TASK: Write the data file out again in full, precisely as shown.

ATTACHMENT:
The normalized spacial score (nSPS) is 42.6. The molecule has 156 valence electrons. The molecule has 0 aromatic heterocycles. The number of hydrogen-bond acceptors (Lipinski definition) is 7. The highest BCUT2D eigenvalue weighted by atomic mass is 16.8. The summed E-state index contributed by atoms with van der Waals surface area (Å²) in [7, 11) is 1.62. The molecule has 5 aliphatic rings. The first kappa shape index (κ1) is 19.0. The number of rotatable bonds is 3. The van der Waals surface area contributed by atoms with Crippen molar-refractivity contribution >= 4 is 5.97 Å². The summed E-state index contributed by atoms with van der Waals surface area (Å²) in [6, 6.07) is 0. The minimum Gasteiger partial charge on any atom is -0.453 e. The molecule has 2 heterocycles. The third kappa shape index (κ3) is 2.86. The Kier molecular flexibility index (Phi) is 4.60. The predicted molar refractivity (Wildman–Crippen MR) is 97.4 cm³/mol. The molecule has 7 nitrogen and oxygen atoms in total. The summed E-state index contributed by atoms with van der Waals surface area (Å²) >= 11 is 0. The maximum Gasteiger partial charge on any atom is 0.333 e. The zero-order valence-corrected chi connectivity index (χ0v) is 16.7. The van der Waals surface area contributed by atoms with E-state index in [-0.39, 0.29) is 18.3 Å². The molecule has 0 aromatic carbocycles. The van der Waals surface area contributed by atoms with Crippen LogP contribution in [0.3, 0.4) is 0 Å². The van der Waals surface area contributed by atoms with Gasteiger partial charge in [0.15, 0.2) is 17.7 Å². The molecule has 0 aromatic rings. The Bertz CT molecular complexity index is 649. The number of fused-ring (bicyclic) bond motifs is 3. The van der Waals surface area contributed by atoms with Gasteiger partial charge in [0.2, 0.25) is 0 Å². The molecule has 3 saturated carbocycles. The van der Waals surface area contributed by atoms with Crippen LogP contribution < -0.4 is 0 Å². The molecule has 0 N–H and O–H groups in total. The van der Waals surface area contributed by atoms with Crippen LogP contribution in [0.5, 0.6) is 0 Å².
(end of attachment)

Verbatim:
The normalized spacial score (nSPS) is 42.6. The molecule has 156 valence electrons. The molecule has 0 aromatic heterocycles. The number of hydrogen-bond acceptors (Lipinski definition) is 7. The highest BCUT2D eigenvalue weighted by atomic mass is 16.8. The summed E-state index contributed by atoms with van der Waals surface area (Å²) in [7, 11) is 1.62. The molecule has 5 aliphatic rings. The first kappa shape index (κ1) is 19.0. The number of rotatable bonds is 3. The van der Waals surface area contributed by atoms with Crippen molar-refractivity contribution >= 4 is 5.97 Å². The summed E-state index contributed by atoms with van der Waals surface area (Å²) in [6, 6.07) is 0. The minimum Gasteiger partial charge on any atom is -0.453 e. The molecule has 2 heterocycles. The third kappa shape index (κ3) is 2.86. The Kier molecular flexibility index (Phi) is 4.60. The predicted molar refractivity (Wildman–Crippen MR) is 97.4 cm³/mol. The molecule has 7 nitrogen and oxygen atoms in total. The summed E-state index contributed by atoms with van der Waals surface area (Å²) >= 11 is 0. The maximum Gasteiger partial charge on any atom is 0.333 e. The zero-order valence-corrected chi connectivity index (χ0v) is 16.7. The van der Waals surface area contributed by atoms with E-state index in [-0.39, 0.29) is 18.3 Å². The molecule has 0 aromatic carbocycles. The van der Waals surface area contributed by atoms with Crippen LogP contribution in [0.3, 0.4) is 0 Å². The van der Waals surface area contributed by atoms with Gasteiger partial charge in [0.15, 0.2) is 17.7 Å². The molecule has 0 aromatic rings. The Bertz CT molecular complexity index is 649. The number of fused-ring (bicyclic) bond motifs is 3. The van der Waals surface area contributed by atoms with Gasteiger partial charge in [0.2, 0.25) is 0 Å². The molecule has 3 saturated carbocycles. The van der Waals surface area contributed by atoms with Crippen LogP contribution < -0.4 is 0 Å². The molecule has 0 N–H and O–H groups in total. The van der Waals surface area contributed by atoms with Crippen LogP contribution in [0.5, 0.6) is 0 Å².